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The Battalion

The Student News Site of Texas A&M University - College Station

The Battalion

The Student News Site of Texas A&M University - College Station

The Battalion

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ESSENCE: From imagination to ink

Photo by Connor May

Author Martha Wells sits for a photo in the Cushing Memorial Library and Archives on Thursday, Nov. 2, 2023. (Connor May/The Battalion)

Doctor, lawyer, teacher and engineer. These were some of the professions that Martha Wells, an acclaimed science fiction and fantasy writer, had heard of in her childhood. Despite being an avid reader, she didn’t know that writing could be a means of making a living.

“I’ve always been into storytelling,” Wells said. “I didn’t have a lot of kids to play with while growing up and my elder sister was 9-years older than me so I focused on telling myself stories. My mother had a series of books by Erma Bombeck. I found her really funny and one of the things she wrote was about being a writer. That was the first time, growing up in the 1970s, that I really thought of writing as a real job that you could have. A real job for women to have.”

While there is no straightforward way of summoning ideas for writing, Wells said reading prolifically and watching movies and TV gives her organic sources of inspiration. Among Wells’ most renowned works is “The Murderbot Diaries” which is a collection of novellas following a grumpy and compassionate half-robot, self-titled Murderbor, that has become sentient by hacking its own systems.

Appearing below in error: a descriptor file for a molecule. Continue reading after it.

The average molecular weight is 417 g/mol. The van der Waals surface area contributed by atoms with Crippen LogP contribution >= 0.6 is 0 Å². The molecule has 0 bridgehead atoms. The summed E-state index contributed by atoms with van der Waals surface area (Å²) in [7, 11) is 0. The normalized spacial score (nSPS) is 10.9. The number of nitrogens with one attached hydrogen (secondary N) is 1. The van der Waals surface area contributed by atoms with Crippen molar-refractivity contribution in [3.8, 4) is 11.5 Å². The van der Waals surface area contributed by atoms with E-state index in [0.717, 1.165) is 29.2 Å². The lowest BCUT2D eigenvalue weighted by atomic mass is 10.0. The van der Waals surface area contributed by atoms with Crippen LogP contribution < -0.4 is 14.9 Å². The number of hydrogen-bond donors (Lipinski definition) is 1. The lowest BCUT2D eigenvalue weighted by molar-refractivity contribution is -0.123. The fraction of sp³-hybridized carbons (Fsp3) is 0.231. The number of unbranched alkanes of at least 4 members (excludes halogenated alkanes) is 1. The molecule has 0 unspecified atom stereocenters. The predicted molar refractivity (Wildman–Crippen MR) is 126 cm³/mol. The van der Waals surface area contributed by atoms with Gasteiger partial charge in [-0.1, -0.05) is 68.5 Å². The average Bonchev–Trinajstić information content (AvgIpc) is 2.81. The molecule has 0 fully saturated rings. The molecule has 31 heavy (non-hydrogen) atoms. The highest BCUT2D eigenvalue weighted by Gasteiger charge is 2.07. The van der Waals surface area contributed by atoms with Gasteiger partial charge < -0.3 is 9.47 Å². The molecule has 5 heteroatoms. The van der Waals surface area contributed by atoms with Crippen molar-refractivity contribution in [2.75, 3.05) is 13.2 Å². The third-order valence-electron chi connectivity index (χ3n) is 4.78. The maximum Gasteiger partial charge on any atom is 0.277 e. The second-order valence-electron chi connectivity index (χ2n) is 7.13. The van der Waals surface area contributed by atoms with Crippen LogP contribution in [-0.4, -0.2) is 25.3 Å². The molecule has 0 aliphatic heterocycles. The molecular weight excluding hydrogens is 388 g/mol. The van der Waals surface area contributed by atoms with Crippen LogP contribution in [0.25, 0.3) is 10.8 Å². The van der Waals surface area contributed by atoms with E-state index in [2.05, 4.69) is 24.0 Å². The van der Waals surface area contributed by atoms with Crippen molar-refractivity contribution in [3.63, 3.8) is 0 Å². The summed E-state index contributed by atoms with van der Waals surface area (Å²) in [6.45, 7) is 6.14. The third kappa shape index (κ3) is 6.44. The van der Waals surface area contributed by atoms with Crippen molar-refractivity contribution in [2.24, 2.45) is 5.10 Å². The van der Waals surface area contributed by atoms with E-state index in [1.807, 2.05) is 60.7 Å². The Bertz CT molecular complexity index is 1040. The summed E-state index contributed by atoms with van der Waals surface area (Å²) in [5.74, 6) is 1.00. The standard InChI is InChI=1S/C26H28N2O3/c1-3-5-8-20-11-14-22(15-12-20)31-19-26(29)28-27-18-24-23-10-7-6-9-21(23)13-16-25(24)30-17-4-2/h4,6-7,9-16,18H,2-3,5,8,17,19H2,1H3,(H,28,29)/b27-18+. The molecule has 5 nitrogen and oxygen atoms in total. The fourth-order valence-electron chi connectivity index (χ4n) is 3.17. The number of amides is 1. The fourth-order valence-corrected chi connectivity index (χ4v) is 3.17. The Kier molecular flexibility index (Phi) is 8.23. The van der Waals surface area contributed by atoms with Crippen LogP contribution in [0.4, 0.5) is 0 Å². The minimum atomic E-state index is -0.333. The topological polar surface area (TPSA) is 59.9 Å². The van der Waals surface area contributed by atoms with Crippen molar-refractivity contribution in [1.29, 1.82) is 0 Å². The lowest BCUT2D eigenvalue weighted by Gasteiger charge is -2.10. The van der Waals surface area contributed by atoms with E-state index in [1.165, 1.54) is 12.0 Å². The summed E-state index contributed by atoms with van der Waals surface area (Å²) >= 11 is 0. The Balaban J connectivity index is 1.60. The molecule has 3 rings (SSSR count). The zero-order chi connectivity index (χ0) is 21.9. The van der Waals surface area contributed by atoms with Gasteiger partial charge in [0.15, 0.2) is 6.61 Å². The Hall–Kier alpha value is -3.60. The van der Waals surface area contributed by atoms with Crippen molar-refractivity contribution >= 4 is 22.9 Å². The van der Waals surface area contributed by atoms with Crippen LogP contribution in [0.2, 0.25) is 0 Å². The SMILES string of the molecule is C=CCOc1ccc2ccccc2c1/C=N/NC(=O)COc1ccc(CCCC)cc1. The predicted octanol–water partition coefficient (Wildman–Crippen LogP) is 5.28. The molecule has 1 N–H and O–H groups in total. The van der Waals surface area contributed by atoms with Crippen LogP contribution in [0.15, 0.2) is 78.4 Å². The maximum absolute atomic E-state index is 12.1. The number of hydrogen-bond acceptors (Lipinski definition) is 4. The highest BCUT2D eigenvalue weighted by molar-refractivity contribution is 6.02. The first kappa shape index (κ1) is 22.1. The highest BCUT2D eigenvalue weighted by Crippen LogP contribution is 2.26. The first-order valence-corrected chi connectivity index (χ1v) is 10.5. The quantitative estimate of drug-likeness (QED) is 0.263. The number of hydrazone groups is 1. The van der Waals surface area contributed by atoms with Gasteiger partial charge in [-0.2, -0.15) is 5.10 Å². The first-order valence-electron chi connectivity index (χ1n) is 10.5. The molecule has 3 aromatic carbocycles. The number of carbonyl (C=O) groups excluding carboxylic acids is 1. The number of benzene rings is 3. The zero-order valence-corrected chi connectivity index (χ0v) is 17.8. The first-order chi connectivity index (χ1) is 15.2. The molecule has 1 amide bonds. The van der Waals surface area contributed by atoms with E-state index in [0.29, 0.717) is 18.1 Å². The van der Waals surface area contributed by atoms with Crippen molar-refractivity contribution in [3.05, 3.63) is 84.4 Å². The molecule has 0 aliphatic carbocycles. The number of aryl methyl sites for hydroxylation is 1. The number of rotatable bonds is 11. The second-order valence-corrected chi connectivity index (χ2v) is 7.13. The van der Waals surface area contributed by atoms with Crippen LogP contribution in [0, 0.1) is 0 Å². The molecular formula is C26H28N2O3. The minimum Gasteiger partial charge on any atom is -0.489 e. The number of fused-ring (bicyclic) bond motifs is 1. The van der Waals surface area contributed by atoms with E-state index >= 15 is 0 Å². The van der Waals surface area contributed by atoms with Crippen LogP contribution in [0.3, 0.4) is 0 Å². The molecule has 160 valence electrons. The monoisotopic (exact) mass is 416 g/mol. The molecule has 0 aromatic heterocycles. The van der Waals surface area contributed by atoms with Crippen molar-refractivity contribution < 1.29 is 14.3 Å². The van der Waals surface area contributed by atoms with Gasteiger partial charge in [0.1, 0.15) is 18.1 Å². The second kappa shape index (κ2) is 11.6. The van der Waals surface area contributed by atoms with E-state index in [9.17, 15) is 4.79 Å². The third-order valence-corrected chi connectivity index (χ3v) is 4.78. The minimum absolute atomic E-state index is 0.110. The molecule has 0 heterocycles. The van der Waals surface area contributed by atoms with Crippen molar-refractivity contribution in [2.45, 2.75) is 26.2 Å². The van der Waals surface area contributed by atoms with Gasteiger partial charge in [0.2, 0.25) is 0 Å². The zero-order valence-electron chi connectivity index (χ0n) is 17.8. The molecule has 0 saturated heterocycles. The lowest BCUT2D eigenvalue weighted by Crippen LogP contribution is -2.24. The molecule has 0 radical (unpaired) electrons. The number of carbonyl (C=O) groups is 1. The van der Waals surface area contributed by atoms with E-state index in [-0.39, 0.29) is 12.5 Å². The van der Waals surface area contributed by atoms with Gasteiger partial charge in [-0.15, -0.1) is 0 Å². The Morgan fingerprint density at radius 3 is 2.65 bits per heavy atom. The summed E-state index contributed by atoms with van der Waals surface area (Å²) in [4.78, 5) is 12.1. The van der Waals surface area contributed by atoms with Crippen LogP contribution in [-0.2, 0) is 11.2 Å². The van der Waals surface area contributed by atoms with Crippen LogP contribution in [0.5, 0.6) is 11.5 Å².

“I grew up in an era where stories about a supercomputer taking over the world and killing everybody were big and popular,” Wells said. “I wanted to write something more from the point of view of a person who is partially machine intelligence that is trying to figure themselves out and examine what they would want instead of writing what humans assume they would want. The story reveals that Murderbot wanted mostly to be left alone and live life instead of going for world domination. It simply didn’t want to be told what to do like the rest of us.”

Wells said she is about to go on a book tour across the Midwest and West Coast. Even though traveling is taxing and takes her out of a consistent writing routine, Wells said it gives her the opportunity to connect with her readers across the world.

“My favorite moments are when readers dress up as one of the characters in my books,” Wells said. “It is truly a humbling moment to see this figment of my imagination come to life through the passion of my readers. There was a while back in the mid-2000s when a lot of people pushed the idea of writing as a rich-quick scheme. In reality, it is a very difficult job to have and it is a job. You have to really want it.”

Wells said that her first book, “The Element of Fire,”  was finally published in 1993 after nearly two years of negotiations and trying to get it on the market. While writing, Wells was simultaneously working at Texas A&M in database creation and system management within the Ocean Drilling Program

“Once I had the book written, I was recommended to a book agent by Steve Gould who still lived in town,” Wells said. “I sent the agent the manuscript over and the agent agreed to represent it. The first publisher was Ballentine and the editor actually wanted to buy the book. However, the editorial board said that they had enough first novels for the year and my book was too similar to another book they had already purchased. I got all excited about having my book published and then had to hear that they wouldn’t do it. That was really disappointing.”